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Set stringent rules to ensure public safety

New Straits Time Online, 05 Mei 2016
TAN SRI LEE LAM THYE - Chairman, National Institute of Occupational Safety and Health

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A crane hauling the car that plunged into a sewage hole on Tuesday.The incidents highlights a lack of adequate safety practices at worksites.

 

THE incident in which a car plunged into a 12m-deep construction hole in Petaling Jaya on Tuesday highlights a lack of safety practices at worksites by contractors.

The driver, an 86-year-old man who was travelling with his foreign maid, lost control of the car, crashed through the flimsy safety barriers and plunged into the uncovered hole.

The pipe-jacking pit is managed by a contractor appointed by Indah Water Konsortium (IWK) for the laying of underground sewer pipes.

Although it is a freak incident, it could have been avoided if the contractor had installed concrete barriers instead of the plastic ones.

The hole should have been covered and barricaded.

Fortunately, there was no loss of life as water did not fill the pit.

However, the senior citizen was traumatised and sustained injuries, while his vehicle was damaged. If there had been a death, it is a needless one.

Incidents of such nature could have been prevented if contractors have a safety management plan at worksites.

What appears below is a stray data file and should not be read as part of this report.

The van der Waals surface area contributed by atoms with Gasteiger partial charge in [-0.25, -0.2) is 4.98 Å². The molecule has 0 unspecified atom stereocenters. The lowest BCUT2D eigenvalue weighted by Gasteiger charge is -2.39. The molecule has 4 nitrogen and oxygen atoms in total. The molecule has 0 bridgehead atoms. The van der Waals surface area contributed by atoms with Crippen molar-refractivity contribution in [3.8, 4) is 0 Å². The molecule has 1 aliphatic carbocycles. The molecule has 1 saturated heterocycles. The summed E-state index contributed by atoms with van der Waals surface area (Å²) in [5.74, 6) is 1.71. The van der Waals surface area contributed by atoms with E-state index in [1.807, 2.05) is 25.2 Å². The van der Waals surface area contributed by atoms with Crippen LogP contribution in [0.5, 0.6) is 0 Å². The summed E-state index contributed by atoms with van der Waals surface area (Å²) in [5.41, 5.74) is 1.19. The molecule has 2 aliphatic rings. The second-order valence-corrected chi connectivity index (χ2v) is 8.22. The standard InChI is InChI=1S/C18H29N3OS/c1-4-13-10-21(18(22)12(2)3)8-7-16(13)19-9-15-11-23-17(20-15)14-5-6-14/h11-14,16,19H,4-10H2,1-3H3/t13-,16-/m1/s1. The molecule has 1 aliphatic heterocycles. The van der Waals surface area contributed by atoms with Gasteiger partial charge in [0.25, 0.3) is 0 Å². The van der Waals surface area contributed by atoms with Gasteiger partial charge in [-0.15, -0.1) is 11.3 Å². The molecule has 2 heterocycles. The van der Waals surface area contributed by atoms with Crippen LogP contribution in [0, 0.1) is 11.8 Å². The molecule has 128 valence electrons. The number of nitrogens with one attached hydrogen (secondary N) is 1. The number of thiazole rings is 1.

This is another typical case of roadworks contractors not paying attention to public safety.

It is observed that most of the worksites along the roads do not have safety measures with flimsy barricades and inadequate warning signage.

Sadly, the safety of the public seems not to be in the minds of those working at the worksites.

As a national sewerage company, IWK has to ensure that its contractors comply with the Industry Code of Practice for Safe Work.

In view of ongoing construction works in Klang Valley and parts of the country, contractors must adopt a more responsible attitude when it comes to public safety.

Contractors need to step up efforts to ensure public safety is given priority not only at the worksites but also in adjacent areas.

It is time for all contractors at construction sites to have better supervision of their worksites and prevent a recurrence of the incident.

I call on the authorities to impose stringent rules before permitting road works or construction activities to be carried out.

For too long, there has been a lot of lip service to safety and health issues but in practice, it leaves much to be desired. Many contractors have gotten away but it is time for the authorities to go hard on them as the safety and health of the public must never be compromised.

 

Cetak Emel